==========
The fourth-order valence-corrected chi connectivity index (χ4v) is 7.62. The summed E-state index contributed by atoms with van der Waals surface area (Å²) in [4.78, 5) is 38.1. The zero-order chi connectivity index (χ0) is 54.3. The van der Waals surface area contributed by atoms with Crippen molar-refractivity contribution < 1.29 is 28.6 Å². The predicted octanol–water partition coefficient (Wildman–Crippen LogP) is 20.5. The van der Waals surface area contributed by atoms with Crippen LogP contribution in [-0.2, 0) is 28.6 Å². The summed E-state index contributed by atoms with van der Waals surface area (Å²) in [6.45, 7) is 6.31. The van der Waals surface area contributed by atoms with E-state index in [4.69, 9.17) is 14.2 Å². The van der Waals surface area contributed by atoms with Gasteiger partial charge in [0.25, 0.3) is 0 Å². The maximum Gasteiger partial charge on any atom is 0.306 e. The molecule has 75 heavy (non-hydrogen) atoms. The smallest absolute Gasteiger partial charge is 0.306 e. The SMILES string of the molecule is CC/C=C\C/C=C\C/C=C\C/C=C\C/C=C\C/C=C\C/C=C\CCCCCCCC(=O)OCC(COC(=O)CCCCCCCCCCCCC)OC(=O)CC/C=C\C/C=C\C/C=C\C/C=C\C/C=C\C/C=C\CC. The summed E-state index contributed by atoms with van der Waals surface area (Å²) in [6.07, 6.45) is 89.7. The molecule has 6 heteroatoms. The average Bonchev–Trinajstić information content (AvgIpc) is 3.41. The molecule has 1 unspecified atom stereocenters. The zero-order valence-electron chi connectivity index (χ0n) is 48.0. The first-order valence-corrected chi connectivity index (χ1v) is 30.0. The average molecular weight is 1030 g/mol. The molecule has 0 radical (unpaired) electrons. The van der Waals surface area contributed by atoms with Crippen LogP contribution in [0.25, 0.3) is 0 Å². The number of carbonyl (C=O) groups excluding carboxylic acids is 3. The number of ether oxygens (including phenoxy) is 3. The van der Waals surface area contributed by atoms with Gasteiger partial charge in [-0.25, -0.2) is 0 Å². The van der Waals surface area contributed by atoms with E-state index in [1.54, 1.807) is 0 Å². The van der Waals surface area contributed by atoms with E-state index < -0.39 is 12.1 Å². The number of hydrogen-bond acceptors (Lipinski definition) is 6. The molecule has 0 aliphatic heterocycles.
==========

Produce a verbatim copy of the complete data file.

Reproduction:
The fourth-order valence-corrected chi connectivity index (χ4v) is 7.62. The summed E-state index contributed by atoms with van der Waals surface area (Å²) in [4.78, 5) is 38.1. The zero-order chi connectivity index (χ0) is 54.3. The van der Waals surface area contributed by atoms with Crippen molar-refractivity contribution < 1.29 is 28.6 Å². The predicted octanol–water partition coefficient (Wildman–Crippen LogP) is 20.5. The van der Waals surface area contributed by atoms with Crippen LogP contribution in [-0.2, 0) is 28.6 Å². The summed E-state index contributed by atoms with van der Waals surface area (Å²) in [6.45, 7) is 6.31. The van der Waals surface area contributed by atoms with E-state index in [4.69, 9.17) is 14.2 Å². The van der Waals surface area contributed by atoms with Gasteiger partial charge in [0.25, 0.3) is 0 Å². The maximum Gasteiger partial charge on any atom is 0.306 e. The molecule has 75 heavy (non-hydrogen) atoms. The smallest absolute Gasteiger partial charge is 0.306 e. The SMILES string of the molecule is CC/C=C\C/C=C\C/C=C\C/C=C\C/C=C\C/C=C\C/C=C\CCCCCCCC(=O)OCC(COC(=O)CCCCCCCCCCCCC)OC(=O)CC/C=C\C/C=C\C/C=C\C/C=C\C/C=C\C/C=C\CC. The summed E-state index contributed by atoms with van der Waals surface area (Å²) in [6.07, 6.45) is 89.7. The molecule has 6 heteroatoms. The average Bonchev–Trinajstić information content (AvgIpc) is 3.41. The molecule has 1 unspecified atom stereocenters. The zero-order valence-electron chi connectivity index (χ0n) is 48.0. The first-order valence-corrected chi connectivity index (χ1v) is 30.0. The average molecular weight is 1030 g/mol. The molecule has 0 radical (unpaired) electrons. The van der Waals surface area contributed by atoms with Crippen LogP contribution in [0.25, 0.3) is 0 Å². The number of carbonyl (C=O) groups excluding carboxylic acids is 3. The number of ether oxygens (including phenoxy) is 3. The van der Waals surface area contributed by atoms with Gasteiger partial charge in [-0.25, -0.2) is 0 Å². The van der Waals surface area contributed by atoms with E-state index in [1.54, 1.807) is 0 Å². The van der Waals surface area contributed by atoms with E-state index < -0.39 is 12.1 Å². The number of hydrogen-bond acceptors (Lipinski definition) is 6. The molecule has 0 aliphatic heterocycles.